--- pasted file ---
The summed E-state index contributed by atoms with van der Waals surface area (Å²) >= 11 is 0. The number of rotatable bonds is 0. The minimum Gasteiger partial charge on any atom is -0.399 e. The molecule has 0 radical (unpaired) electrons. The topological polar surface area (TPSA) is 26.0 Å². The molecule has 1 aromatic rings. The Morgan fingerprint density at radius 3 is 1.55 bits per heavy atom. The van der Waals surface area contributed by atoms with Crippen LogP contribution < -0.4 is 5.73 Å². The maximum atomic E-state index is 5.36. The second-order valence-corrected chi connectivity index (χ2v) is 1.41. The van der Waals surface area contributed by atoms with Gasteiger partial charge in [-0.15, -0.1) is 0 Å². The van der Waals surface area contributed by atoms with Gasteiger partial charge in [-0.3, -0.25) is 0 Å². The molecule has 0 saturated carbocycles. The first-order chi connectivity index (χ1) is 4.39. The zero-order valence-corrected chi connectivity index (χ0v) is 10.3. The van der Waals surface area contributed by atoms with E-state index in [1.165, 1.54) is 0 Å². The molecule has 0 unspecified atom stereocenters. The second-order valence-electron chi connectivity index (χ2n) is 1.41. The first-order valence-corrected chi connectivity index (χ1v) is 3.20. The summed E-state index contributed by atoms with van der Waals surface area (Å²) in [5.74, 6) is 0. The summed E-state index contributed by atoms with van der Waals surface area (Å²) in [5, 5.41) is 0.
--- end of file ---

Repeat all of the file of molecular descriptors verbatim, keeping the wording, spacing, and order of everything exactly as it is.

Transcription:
The summed E-state index contributed by atoms with van der Waals surface area (Å²) >= 11 is 0. The number of rotatable bonds is 0. The minimum Gasteiger partial charge on any atom is -0.399 e. The molecule has 0 radical (unpaired) electrons. The topological polar surface area (TPSA) is 26.0 Å². The molecule has 1 aromatic rings. The Morgan fingerprint density at radius 3 is 1.55 bits per heavy atom. The van der Waals surface area contributed by atoms with Crippen LogP contribution < -0.4 is 5.73 Å². The maximum atomic E-state index is 5.36. The second-order valence-corrected chi connectivity index (χ2v) is 1.41. The van der Waals surface area contributed by atoms with Gasteiger partial charge in [-0.15, -0.1) is 0 Å². The van der Waals surface area contributed by atoms with Gasteiger partial charge in [-0.3, -0.25) is 0 Å². The molecule has 0 saturated carbocycles. The first-order chi connectivity index (χ1) is 4.39. The zero-order valence-corrected chi connectivity index (χ0v) is 10.3. The van der Waals surface area contributed by atoms with E-state index in [1.165, 1.54) is 0 Å². The molecule has 0 unspecified atom stereocenters. The second-order valence-electron chi connectivity index (χ2n) is 1.41. The first-order valence-corrected chi connectivity index (χ1v) is 3.20. The summed E-state index contributed by atoms with van der Waals surface area (Å²) in [5.74, 6) is 0. The summed E-state index contributed by atoms with van der Waals surface area (Å²) in [5, 5.41) is 0.